In Memory of...
“Like any parent the last thing you expect is to outlive your child.”
On January 24, 1981, I sped towards the 580 freeway, as Bertha Willis lie reclined in my Toyota Hatchback expecting my first child. As I entered the freeway, my daughter—so eager for life—began to make her entrance into the world. As her mother began to panic, I tried to remain calm as I drove the car with one hand, while pulling on my daughter’s head with the other hand. Most of her body was still in her mother's womb. Then suddenly, LoEshé leapt from her mother's womb on to the floor of the car. Both of us were excited and stunned that our child had been born in the car on the way to the hospital. When I first gazed at this wonder of nature, I was so awestruck that I missed the exit to take us to the hospital.
Then I really panicked and prayed to God to please let my baby live and to not let her die in this car. She did live that night, and for 16 years and 9 months we were all blessed by a bright, beautiful, fun-loving human being whose name really described her. LoEshé in Ibo-Nigerian means Love Life in English.
It is safe to stay that on her brief stay on this planet LoEshé Adanma (daughter of beauty) absolutely loved life to the fullest. During LoEshé's junior year in high school, she was a conflict resolution mediator who often negotiated peaceful settlements among students from different races. Her ability to communicate and lead her contemporaries made her liked by all.
In the summer of 1997, a friend of hers was murdered and she was deeply affected by the crime. She expressed to me that she wanted to start a youth organization to create plays that speak out against violence. I was so impressed by her willingness to take the pain she was feeling due to the loss of her friend, and try to and make a difference. Unfortunately, after leaving her job at McDonalds where she had received her first paycheck, she was murdered as an innocent bystander in a shooting across the street from her high school.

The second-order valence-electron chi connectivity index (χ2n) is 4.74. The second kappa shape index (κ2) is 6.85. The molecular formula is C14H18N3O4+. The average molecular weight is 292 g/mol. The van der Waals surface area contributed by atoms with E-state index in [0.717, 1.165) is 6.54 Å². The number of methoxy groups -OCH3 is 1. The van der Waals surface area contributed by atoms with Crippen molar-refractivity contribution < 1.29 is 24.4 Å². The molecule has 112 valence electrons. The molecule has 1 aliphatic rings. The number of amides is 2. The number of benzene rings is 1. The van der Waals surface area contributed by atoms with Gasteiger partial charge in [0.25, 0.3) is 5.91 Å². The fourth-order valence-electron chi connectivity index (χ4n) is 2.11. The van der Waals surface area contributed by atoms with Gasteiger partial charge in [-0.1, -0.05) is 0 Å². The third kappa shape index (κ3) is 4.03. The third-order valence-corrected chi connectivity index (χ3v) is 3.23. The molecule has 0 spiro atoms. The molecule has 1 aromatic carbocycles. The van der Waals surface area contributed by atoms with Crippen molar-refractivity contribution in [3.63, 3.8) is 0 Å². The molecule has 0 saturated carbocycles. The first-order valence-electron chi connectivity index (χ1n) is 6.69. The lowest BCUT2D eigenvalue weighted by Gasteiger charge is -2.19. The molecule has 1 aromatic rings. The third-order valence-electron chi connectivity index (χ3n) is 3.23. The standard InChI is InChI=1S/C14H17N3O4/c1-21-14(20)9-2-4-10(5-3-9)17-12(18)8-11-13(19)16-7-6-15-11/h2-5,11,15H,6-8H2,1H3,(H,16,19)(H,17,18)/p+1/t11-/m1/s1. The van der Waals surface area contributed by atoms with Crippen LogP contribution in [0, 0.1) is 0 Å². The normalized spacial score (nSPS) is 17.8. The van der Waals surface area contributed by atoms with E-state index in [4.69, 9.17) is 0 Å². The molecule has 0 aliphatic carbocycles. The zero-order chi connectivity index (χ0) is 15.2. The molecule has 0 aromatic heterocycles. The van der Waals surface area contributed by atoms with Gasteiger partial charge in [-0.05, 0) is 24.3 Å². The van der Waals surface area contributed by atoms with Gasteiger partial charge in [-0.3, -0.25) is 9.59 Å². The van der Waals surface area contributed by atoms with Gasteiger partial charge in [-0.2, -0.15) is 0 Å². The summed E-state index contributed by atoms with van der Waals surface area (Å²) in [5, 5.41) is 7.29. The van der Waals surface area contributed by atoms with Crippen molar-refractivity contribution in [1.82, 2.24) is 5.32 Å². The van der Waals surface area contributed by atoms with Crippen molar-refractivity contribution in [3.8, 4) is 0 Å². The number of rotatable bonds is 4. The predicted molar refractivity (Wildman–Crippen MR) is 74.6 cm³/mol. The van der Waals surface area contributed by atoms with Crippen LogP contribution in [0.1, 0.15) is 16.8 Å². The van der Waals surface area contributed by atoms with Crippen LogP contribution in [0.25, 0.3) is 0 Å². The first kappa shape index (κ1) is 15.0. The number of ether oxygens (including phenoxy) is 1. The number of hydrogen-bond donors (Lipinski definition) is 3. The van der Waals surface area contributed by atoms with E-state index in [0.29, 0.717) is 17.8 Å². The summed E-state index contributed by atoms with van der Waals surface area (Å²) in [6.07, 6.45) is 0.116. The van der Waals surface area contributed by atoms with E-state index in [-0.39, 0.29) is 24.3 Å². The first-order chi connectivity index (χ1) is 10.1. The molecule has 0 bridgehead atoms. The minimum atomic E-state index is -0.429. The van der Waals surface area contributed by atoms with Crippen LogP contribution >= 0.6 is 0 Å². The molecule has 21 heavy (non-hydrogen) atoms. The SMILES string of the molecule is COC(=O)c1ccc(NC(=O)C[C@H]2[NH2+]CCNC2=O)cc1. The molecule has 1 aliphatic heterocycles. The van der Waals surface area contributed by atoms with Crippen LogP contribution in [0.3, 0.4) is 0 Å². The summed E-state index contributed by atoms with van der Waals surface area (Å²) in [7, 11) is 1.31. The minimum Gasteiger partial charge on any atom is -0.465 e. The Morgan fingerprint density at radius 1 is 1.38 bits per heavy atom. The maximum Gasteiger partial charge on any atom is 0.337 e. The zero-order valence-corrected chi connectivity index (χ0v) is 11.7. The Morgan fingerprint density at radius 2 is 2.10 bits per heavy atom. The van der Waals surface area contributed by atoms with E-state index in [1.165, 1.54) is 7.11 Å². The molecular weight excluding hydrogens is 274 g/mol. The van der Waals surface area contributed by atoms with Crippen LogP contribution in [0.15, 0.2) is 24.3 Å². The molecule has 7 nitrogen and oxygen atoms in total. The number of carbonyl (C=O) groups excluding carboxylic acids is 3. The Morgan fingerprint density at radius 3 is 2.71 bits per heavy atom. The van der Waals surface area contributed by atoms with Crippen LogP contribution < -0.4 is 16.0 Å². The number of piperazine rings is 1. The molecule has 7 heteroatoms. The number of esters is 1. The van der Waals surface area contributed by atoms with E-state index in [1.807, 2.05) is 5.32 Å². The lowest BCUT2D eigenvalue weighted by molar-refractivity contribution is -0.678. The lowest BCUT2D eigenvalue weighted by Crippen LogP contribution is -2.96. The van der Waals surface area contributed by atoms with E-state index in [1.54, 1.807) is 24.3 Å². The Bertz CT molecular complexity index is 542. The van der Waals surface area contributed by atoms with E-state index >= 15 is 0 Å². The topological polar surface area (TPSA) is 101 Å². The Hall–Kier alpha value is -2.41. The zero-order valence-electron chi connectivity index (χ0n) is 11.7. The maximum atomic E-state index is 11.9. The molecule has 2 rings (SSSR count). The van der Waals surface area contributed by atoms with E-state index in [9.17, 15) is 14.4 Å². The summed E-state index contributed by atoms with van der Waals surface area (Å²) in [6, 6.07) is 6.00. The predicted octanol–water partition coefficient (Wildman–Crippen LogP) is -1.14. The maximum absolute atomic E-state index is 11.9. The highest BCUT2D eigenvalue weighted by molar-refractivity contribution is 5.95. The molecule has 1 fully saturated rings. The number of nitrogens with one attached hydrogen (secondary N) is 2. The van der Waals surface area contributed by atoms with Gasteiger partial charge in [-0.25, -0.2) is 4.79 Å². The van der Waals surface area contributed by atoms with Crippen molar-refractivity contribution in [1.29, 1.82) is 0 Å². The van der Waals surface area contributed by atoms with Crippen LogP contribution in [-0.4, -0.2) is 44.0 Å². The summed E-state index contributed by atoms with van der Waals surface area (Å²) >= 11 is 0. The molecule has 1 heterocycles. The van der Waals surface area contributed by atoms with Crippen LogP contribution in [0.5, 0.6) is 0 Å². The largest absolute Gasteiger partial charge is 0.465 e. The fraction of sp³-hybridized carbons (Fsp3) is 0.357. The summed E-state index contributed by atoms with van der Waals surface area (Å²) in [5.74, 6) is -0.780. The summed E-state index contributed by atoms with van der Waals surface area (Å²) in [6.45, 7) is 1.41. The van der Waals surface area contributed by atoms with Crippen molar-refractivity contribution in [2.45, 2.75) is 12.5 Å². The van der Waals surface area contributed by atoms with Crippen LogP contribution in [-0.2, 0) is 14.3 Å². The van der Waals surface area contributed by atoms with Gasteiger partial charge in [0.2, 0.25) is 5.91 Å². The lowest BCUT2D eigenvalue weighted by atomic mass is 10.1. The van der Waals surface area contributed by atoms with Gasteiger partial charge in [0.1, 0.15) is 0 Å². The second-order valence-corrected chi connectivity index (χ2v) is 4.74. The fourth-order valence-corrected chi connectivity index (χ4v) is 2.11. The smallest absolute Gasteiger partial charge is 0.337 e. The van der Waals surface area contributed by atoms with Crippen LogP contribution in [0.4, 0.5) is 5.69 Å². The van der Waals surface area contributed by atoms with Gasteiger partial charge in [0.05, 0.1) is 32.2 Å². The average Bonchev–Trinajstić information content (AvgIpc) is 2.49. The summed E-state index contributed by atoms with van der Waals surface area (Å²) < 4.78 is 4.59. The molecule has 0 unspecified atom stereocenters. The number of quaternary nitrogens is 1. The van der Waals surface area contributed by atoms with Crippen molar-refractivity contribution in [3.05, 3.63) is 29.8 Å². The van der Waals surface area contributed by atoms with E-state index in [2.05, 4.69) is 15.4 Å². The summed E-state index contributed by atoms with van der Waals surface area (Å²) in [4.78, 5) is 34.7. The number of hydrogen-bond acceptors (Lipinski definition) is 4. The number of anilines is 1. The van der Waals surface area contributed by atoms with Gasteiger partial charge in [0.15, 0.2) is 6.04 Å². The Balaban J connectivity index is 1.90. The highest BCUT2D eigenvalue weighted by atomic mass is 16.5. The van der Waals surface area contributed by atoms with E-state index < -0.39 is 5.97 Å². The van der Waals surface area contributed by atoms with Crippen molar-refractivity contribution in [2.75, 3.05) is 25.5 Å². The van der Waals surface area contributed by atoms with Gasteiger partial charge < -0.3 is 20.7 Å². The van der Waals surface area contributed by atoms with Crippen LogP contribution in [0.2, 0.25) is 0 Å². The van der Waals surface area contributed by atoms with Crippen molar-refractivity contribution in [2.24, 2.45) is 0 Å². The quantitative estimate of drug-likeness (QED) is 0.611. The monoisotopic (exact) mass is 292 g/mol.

Like any parent the last thing you expect is to outlive your child. I was devastated by her tragic murder and I still struggle to live on without her, as all parents who have lost children do. However, I was compelled by her triumphant spirit to make her wishes come to fruition, and thus the LoveLife Foundation has been serving inner-city youth in the Bay Area for nearly 7 years.
The LoveLife Foundation's Arts and Media Training Academy is an after school program that trains youth in radio and television broadcasting, as well as in live theater. Several youth broadcast monthly on KPOO radio and segments on Hard Knock Radio on KPFA. In addition, we produce plays that are written and performed by youth that affirm life and speak out against violence. The foundation's after school program also has a homework center, and one-on-one mentoring.
LoEshé and her dream live on in the hopes of youth who learn and benefit from our program. Some former students have gone on to graduate from college and are making a difference in their various chosen professions. Thousands of citizens in the Bay Area and others around the country have come to know the LoveLife Foundation and the work we do. The Foundation has been lauded from the floor of congress, and even in Africa.
I feel blessed to have contributed to such a beautiful, positive young lady who continues to enrich my life daily. We hope that you will support our organization as we reach out to youth on a regular basis and try to get them to see the value of human life, and to value their own lives. Thank you for the opportunity to present the LoveLife Foundation to you. On behalf of my late daughter LoEshé, I leave you with the Foundation's motto: “Love Life, Don't Take Life.”
Donald E. Lacy, Founder/Executive Director